Between 1967 and 1969, the Black Panther Party for Self Defense not only grew in local, national and international stature, they forged unity with other oppressed people and inspired the formation of the 12- and 13-point political platforms of the Brown Beret, I Wor Kuen and Young Lords political organizations.

By 1980, the Black Panther Party for Self Defense was no more, due to the depredations of FBI Director J. Edgar Hoover’s extensive program – COINTELPRO – of surveillance, infiltration, perjury, disruption, misdirection, police harassment and assassinations of party members within U.S. borders that were designed to make the political criminal.”

Bay View National Black Newspaper

america-wakiewakie

The experience of the American Indian Movement, especially in the mid-1970s, provides what amounts to a textbook exposition of the nature of the society we now inhabit, the lengths to which its government will go to maintain the kinds of domination AIM fought to cast off, and the techniques it uses in doing so. These lessons teach what to expect, and, if properly understood, how to overcome many of the methodologies of repression. The lessons are applicable not simply to American Indians but to anyone whose lot in life is to be oppressed within the American conception of business as usual.

Ultimately, the gift bestowed by AIM is, in part, an apprehension of the fact that the Third World is not something “out there.” It is everywhere, including behind the façade of liberal democracy that masks the substance of the United States. It exists on every reservation in the nation, in the teeming ghettos of Brownsville, Detroit, and Compton, in the barrios and migrant fields and sharecropping farms of the Deep South. It persists in the desolation of the Appalachian coal regions. It is there in the burgeoning prison industry of America, warehousing by far the largest incarcerated population on the planet.

The Third World exists in the nation’s ever-proliferating, militarized police apparatus. And it is there in the piles of corpses of those—not just AIM members, but Black Panthers, Brown Berets, Puerto Rican independentistas, labor organizers, civil rights workers, and many others—who tried to say “no” and make it stick. It is there in the fate of Malcolm X and Fred Hampton, Mark Clark and Ché Payne, Geronimo ji Jaga Pratt and Alejandina Torres, Susan Rosenberg and Martin Luther King Jr., George Jackson and Ray Luc Lavasseur, Tim Blunk and Reyes Tijerina, Mutulu Shaku and Marilyn Buck, and many others.

To win, it is said, one must know one’s enemy. Winning the sorts of struggles these people engaged in is unequivocally necessary if we are to effect a constructive change in the conditions they faced and we continue to face. In this, there are still many lessons to be drawn from the crucible of AIM experience. These must be learned by all of us. They must be learned well. And soon.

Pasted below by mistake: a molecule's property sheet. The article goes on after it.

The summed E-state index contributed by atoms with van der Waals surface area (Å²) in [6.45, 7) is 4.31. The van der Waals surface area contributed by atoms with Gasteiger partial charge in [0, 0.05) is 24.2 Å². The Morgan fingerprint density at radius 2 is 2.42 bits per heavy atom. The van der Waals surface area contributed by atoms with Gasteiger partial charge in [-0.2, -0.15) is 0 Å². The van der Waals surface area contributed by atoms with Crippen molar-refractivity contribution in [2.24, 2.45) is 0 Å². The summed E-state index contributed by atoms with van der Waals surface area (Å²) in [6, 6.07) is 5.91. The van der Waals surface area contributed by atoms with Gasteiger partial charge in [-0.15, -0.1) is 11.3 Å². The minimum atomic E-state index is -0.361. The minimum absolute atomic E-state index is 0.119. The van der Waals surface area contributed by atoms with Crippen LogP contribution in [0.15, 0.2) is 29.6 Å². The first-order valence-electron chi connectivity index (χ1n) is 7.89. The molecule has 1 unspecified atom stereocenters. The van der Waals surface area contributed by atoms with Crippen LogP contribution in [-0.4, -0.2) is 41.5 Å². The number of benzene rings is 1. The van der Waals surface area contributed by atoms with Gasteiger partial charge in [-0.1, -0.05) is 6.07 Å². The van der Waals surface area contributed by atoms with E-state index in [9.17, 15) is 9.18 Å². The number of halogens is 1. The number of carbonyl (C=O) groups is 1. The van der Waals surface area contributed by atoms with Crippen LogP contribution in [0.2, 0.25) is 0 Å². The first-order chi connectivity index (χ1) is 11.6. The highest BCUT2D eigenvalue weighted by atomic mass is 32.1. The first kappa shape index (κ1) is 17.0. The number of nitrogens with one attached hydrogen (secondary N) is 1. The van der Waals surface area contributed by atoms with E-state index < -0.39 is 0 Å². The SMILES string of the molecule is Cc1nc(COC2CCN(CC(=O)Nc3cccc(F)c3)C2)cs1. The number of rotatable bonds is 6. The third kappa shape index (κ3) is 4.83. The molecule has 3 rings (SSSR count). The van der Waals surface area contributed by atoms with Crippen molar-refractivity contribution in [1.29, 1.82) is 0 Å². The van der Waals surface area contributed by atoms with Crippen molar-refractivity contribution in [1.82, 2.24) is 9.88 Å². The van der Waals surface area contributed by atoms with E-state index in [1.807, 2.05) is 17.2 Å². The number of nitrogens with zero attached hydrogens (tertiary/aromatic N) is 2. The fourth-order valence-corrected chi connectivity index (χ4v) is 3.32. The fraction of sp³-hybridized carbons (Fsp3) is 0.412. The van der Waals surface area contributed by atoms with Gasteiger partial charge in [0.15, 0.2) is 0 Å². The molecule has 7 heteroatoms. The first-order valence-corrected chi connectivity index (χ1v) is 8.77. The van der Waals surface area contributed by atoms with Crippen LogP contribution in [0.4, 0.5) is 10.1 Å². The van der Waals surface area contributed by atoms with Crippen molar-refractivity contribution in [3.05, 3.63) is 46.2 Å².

america-wakiewakie
fuckyeahmarxismleninism:

The largest slave revolt in U.S. history occurred this day 203 years ago
By Littice Bacon-Blood
January 8, 2014 - The largest slave revolt in United States history occurred on this date 203 years ago. The uprising started in what is now LaPlace in St. John the Baptist Parish in 1811 and rolled eastward, with a goal of reaching New Orleans and possibly banding with other rebels to take the city.
The makeshift army of more than 200 enslaved men came from various parts of the U.S., Africa and Haiti. They were able to organize despite living miles apart on plantations along the German Coast of Louisiana.
They carried mainly farming tools as weapons, however, and were outgunned by a military detachment and local militia organized by farmers. They were stopped near Kenner.
Most of the slaves were killed during the battle. Others were later executed after a trial held at Destrehan Plantation inSt. Charles Parish.
An exhibit commemorating the revolt is on permanent display as part of the plantation’s 1811 Slave Revolt Museum and Historical Research and Education Center. And New Orleans historian Leon Waters has created a tour that retraces the steps of the uprising.
Despite the slaves’ failure to reach New Orleans, historians say the uprising succeeded in raising awareness of the cruelty of human bondage and  helped fuel the abolition movement.

fuckyeahmarxismleninism:

The largest slave revolt in U.S. history occurred this day 203 years ago

By Littice Bacon-Blood

January 8, 2014 - The largest slave revolt in United States history occurred on this date 203 years ago. The uprising started in what is now LaPlace in St. John the Baptist Parish in 1811 and rolled eastward, with a goal of reaching New Orleans and possibly banding with other rebels to take the city.